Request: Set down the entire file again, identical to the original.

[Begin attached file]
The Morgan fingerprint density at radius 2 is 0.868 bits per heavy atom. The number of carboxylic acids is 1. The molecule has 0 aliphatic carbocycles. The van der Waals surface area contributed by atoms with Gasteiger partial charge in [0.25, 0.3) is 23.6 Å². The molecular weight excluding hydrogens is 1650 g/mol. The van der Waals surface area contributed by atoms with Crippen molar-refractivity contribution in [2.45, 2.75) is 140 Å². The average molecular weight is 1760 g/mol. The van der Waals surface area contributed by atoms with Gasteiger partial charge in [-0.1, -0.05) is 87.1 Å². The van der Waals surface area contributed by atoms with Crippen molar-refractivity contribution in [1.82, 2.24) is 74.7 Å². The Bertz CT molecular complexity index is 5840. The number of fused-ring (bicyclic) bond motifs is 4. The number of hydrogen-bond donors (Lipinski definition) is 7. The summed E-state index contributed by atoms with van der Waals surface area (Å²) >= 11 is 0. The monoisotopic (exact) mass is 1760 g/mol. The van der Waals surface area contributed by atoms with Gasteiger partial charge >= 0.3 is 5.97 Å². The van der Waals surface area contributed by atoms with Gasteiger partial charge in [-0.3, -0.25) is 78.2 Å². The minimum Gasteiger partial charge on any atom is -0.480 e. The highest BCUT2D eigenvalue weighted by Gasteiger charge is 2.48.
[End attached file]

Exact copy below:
The Morgan fingerprint density at radius 2 is 0.868 bits per heavy atom. The number of carboxylic acids is 1. The molecule has 0 aliphatic carbocycles. The van der Waals surface area contributed by atoms with Gasteiger partial charge in [0.25, 0.3) is 23.6 Å². The molecular weight excluding hydrogens is 1650 g/mol. The van der Waals surface area contributed by atoms with Crippen molar-refractivity contribution in [2.45, 2.75) is 140 Å². The average molecular weight is 1760 g/mol. The van der Waals surface area contributed by atoms with Gasteiger partial charge in [-0.1, -0.05) is 87.1 Å². The van der Waals surface area contributed by atoms with Crippen molar-refractivity contribution in [1.82, 2.24) is 74.7 Å². The Bertz CT molecular complexity index is 5840. The number of fused-ring (bicyclic) bond motifs is 4. The number of hydrogen-bond donors (Lipinski definition) is 7. The summed E-state index contributed by atoms with van der Waals surface area (Å²) >= 11 is 0. The monoisotopic (exact) mass is 1760 g/mol. The van der Waals surface area contributed by atoms with Gasteiger partial charge >= 0.3 is 5.97 Å². The van der Waals surface area contributed by atoms with Gasteiger partial charge in [-0.3, -0.25) is 78.2 Å². The minimum Gasteiger partial charge on any atom is -0.480 e. The highest BCUT2D eigenvalue weighted by Gasteiger charge is 2.48.